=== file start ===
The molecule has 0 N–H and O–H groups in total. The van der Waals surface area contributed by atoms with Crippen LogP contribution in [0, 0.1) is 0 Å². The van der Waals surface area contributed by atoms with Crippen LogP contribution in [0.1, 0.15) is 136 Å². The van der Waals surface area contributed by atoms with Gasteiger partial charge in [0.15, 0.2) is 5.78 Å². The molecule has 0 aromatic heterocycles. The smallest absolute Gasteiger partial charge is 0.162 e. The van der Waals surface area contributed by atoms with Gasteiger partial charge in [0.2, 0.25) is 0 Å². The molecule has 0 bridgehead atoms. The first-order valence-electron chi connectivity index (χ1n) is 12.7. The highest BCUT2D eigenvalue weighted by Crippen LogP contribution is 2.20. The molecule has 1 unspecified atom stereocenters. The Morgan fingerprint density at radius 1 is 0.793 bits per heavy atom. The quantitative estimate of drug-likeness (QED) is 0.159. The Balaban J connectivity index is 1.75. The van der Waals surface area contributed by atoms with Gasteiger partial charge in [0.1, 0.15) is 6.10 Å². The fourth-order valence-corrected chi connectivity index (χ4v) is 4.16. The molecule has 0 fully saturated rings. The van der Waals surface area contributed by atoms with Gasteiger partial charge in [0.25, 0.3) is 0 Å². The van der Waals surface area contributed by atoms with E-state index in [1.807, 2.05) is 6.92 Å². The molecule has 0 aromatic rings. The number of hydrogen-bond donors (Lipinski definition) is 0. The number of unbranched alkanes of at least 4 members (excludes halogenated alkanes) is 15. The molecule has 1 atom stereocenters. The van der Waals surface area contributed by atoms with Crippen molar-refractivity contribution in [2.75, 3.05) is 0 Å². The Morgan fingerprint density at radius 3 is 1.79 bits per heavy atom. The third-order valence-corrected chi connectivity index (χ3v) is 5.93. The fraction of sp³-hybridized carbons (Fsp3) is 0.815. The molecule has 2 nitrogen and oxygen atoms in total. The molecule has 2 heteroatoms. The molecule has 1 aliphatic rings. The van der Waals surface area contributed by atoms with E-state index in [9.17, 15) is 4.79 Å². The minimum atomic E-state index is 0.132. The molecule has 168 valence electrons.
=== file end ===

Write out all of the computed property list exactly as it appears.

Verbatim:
The molecule has 0 N–H and O–H groups in total. The van der Waals surface area contributed by atoms with Crippen LogP contribution in [0, 0.1) is 0 Å². The van der Waals surface area contributed by atoms with Crippen LogP contribution in [0.1, 0.15) is 136 Å². The van der Waals surface area contributed by atoms with Gasteiger partial charge in [0.15, 0.2) is 5.78 Å². The molecule has 0 aromatic heterocycles. The smallest absolute Gasteiger partial charge is 0.162 e. The van der Waals surface area contributed by atoms with Gasteiger partial charge in [0.2, 0.25) is 0 Å². The molecule has 0 bridgehead atoms. The first-order valence-electron chi connectivity index (χ1n) is 12.7. The highest BCUT2D eigenvalue weighted by Crippen LogP contribution is 2.20. The molecule has 1 unspecified atom stereocenters. The Morgan fingerprint density at radius 1 is 0.793 bits per heavy atom. The quantitative estimate of drug-likeness (QED) is 0.159. The Balaban J connectivity index is 1.75. The van der Waals surface area contributed by atoms with Gasteiger partial charge in [0.1, 0.15) is 6.10 Å². The fourth-order valence-corrected chi connectivity index (χ4v) is 4.16. The molecule has 0 fully saturated rings. The van der Waals surface area contributed by atoms with Gasteiger partial charge in [0.25, 0.3) is 0 Å². The van der Waals surface area contributed by atoms with E-state index in [1.807, 2.05) is 6.92 Å². The molecule has 0 aromatic rings. The number of hydrogen-bond donors (Lipinski definition) is 0. The number of unbranched alkanes of at least 4 members (excludes halogenated alkanes) is 15. The molecule has 1 atom stereocenters. The van der Waals surface area contributed by atoms with Crippen molar-refractivity contribution in [2.75, 3.05) is 0 Å². The Morgan fingerprint density at radius 3 is 1.79 bits per heavy atom. The third-order valence-corrected chi connectivity index (χ3v) is 5.93. The fraction of sp³-hybridized carbons (Fsp3) is 0.815. The molecule has 2 nitrogen and oxygen atoms in total. The molecule has 2 heteroatoms. The molecule has 1 aliphatic rings. The van der Waals surface area contributed by atoms with E-state index in [9.17, 15) is 4.79 Å². The minimum atomic E-state index is 0.132. The molecule has 168 valence electrons.